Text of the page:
- Provided you have the space and load tolerance, methylated spirits are a useful alternative. The reason for the increased size and weight is that meths burn at a lower temperature than other fuels. So they require more spirit for a long, strong burn.
Now consider a complete camping cook set and utensils for your camping kitchen. These sets are specifically designed for camping cooking, so they are more convenient than standard sets. The best cook sets are light and compactible, yet still durable and safe.
- Just like the pots and pans you’d use at home, it’s common to find stainless steel cook sets. Though it’s quite heavy to lug around, steel is strong and scratch-resistant. Moreover, it doesn’t conduct heat broadly leading to dangerous hot spots.
- Aluminium is a lot lighter, and less durable, than stainless steel. But it thrives at conducting heat evenly across the material which is ideal for gently heating food.
- For a cook set that is both lightweight and durable, then titanium is a top pick for campers who hope to pack light. Though, titanium isn’t the best at conducting heat and is costlier than the other options.
Number of pieces
- Small groups of between one and three people can survive on a pot each. A pot will serve more than one function. If you are backpacking or trekking and are efficiency-conscious, a single pot can be used to cook and eat from. A decent size will be one that can hold up to 2 litres.
- A complete cook set is the way forward for large groups. This is when your camping cooking arrangement really starts to resemble a camping kitchen. The set contains pots and pans capable of nesting together for space-saving.
In camping kitchen, storage and preservation of food is as important cooking is. Without decent choices, where will you keep perishables or opened rations? Cool bags and cool boxes perform similar tasks but at differing levels of effectiveness.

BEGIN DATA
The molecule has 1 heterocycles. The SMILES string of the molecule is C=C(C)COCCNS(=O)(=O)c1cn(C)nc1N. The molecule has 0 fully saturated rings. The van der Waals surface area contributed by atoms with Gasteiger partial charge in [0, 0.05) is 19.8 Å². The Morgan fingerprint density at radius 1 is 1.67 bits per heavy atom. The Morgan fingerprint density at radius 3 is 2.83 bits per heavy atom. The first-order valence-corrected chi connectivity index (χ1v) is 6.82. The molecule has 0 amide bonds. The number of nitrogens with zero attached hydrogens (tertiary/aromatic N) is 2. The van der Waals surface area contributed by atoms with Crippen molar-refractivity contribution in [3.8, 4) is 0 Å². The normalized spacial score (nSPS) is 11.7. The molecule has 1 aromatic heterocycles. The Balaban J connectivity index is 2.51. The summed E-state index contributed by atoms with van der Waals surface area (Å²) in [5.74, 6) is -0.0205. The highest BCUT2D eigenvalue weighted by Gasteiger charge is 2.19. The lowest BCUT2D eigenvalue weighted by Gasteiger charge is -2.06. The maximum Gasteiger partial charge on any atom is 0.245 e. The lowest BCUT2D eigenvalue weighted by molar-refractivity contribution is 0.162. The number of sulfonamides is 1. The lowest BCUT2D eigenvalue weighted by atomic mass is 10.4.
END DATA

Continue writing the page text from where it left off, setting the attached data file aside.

A cool bag is an insulated container used to keep food and drink in at an optimum temperature. They are built for travelling and, unlike the cool box, they are constructed from softer materials. This makes the cool bag more practical than the cool box as it is easier to pack amongst other camping gear. When used with freeze gel packs, a cool bag can keep food items cool for slightly longer.
The standard cool box is moulded from hard plastic and work in conjunction with icepacks stowed inside. They are not capable of making food colder but, due to their hard shell, they can keep food cool for hours longer than the cool bag. Usually, day campers, festival-goers and picnickers have one in tow.
Electric Cool Box
Using a temperature controlling system, the electrically-powered cool box will keep food and drink at a temperature for longer. Many cool boxes of this type are also capable of switching between cooling and heating functions insulating either cold or hot food. Simply connect to a 12v connector – like the one from a car cigarette lighter – or a mains on campsite.
Your accessories. Purchase a fire starter to get things heated up and a tin opener for tinned foods.
- Travel Kettle
- Bottle Opener
- Ziploc Bags
- Measuring cups
- Aluminium foil
- Wash basin
- Soap for pots and pans
- Dish scrubber
- Wet Wipes
- Rubbish bags
Health and Safety
- First Aid Kit
- Anti-bacterial handwash
- Toilet Roll
- Scrub pad/brillo
- Work gloves
- Pot holder/mitts